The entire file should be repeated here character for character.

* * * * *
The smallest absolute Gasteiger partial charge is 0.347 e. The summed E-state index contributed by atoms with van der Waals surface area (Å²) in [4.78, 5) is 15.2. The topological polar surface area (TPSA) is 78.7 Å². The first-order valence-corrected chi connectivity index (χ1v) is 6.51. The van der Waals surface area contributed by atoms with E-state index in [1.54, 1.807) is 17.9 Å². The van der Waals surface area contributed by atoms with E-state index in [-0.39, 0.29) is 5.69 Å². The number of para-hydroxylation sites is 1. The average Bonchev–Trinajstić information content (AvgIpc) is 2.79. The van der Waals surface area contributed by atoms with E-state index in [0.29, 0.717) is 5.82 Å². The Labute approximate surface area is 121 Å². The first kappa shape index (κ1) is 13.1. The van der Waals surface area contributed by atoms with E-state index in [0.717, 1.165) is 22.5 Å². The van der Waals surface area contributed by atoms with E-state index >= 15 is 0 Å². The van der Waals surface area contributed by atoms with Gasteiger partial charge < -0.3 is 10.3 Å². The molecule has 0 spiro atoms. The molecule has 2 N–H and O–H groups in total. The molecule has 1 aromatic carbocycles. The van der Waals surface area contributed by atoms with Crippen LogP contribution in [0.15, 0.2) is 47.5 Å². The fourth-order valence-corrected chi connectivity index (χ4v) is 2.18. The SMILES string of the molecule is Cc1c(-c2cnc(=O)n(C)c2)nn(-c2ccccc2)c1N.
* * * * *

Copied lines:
The smallest absolute Gasteiger partial charge is 0.347 e. The summed E-state index contributed by atoms with van der Waals surface area (Å²) in [4.78, 5) is 15.2. The topological polar surface area (TPSA) is 78.7 Å². The first-order valence-corrected chi connectivity index (χ1v) is 6.51. The van der Waals surface area contributed by atoms with E-state index in [1.54, 1.807) is 17.9 Å². The van der Waals surface area contributed by atoms with E-state index in [-0.39, 0.29) is 5.69 Å². The number of para-hydroxylation sites is 1. The average Bonchev–Trinajstić information content (AvgIpc) is 2.79. The van der Waals surface area contributed by atoms with E-state index in [0.29, 0.717) is 5.82 Å². The Labute approximate surface area is 121 Å². The first kappa shape index (κ1) is 13.1. The van der Waals surface area contributed by atoms with E-state index in [0.717, 1.165) is 22.5 Å². The van der Waals surface area contributed by atoms with E-state index >= 15 is 0 Å². The van der Waals surface area contributed by atoms with Gasteiger partial charge < -0.3 is 10.3 Å². The molecule has 0 spiro atoms. The molecule has 2 N–H and O–H groups in total. The molecule has 1 aromatic carbocycles. The van der Waals surface area contributed by atoms with Crippen LogP contribution in [0.15, 0.2) is 47.5 Å². The fourth-order valence-corrected chi connectivity index (χ4v) is 2.18. The SMILES string of the molecule is Cc1c(-c2cnc(=O)n(C)c2)nn(-c2ccccc2)c1N.